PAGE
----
“Spider-Man 2” compared to “Spider-Man”

This is yet another example of a pretty good original movie followed by an out of the park sequel. Undoubtedly, “Spider-Man” was revolutionary for its time and frankly saved Sony from bankruptcy. Critics seemed to view this film the same way, giving it a 90% on Rotten Tomatoes. Yet, the 2002 Sam Raimi flick didn’t seem to stick with audiences, earning only a 67% score. Nevertheless, this all turned around with the release of “Spider-Man 2.” Not only did the critic score for this sequel improve to 93%, but audiences gave it an 82%, a 15% increase from the original. It shouldn’t be a surprise that esteemed movie reviewer, Roger Ebert, gives “Spider-Man 2” high praise, stating that it is “the best superhero movie since the modern genre was launched with ‘Superman.’”

“Toy Story 2” compared to “Toy Story”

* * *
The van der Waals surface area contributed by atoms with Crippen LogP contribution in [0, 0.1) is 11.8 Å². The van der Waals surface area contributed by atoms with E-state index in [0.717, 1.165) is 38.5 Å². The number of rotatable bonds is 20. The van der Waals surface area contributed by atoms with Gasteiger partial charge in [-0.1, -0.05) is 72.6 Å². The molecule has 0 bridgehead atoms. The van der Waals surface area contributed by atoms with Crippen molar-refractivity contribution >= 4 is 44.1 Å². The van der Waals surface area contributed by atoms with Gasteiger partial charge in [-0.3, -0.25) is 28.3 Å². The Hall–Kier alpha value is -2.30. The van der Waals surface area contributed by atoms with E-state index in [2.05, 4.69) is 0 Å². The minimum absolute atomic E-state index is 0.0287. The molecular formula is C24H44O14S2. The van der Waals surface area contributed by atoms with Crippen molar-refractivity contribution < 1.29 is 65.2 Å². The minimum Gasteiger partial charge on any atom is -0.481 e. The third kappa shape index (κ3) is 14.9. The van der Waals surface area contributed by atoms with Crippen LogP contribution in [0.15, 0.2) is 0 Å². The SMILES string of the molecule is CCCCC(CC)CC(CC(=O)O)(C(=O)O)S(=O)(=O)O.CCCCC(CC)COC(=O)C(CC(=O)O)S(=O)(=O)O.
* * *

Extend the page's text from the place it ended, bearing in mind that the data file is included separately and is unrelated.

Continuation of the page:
This dichotomy is the paradigm for films where the sequel is better than the original; when you think of this argument, the relationship between these two movies is usually top of mind. It is hard to compare two films when both of their critic scores stand at a staggering 100%, even more so when their audience rankings are competitively high. The juxtaposition comes when looking at two factors: the design and the plot. The technical aspects are easy to pick on as “Toy Story” was revolutionary as it was the first feature length film to use digital animation rather than the traditional hand drawn style. Of course “Toy Story 2” is going to look better, it was made after four years of technological improvements in a rapidly evolving industry! So, if you don’t buy that argument, consider the differences in the stories. “Toy Story” did tackle the idea of growing up, but also focused on internal dilemmas like jealousy and self-authorship. “Toy Story 2” perfectly paints a picture of the pains of coming-of-age and conceptualizes the hardships of losing loved ones for the masses. This maturity has it edging out its roots if anything by pure emotional appeal.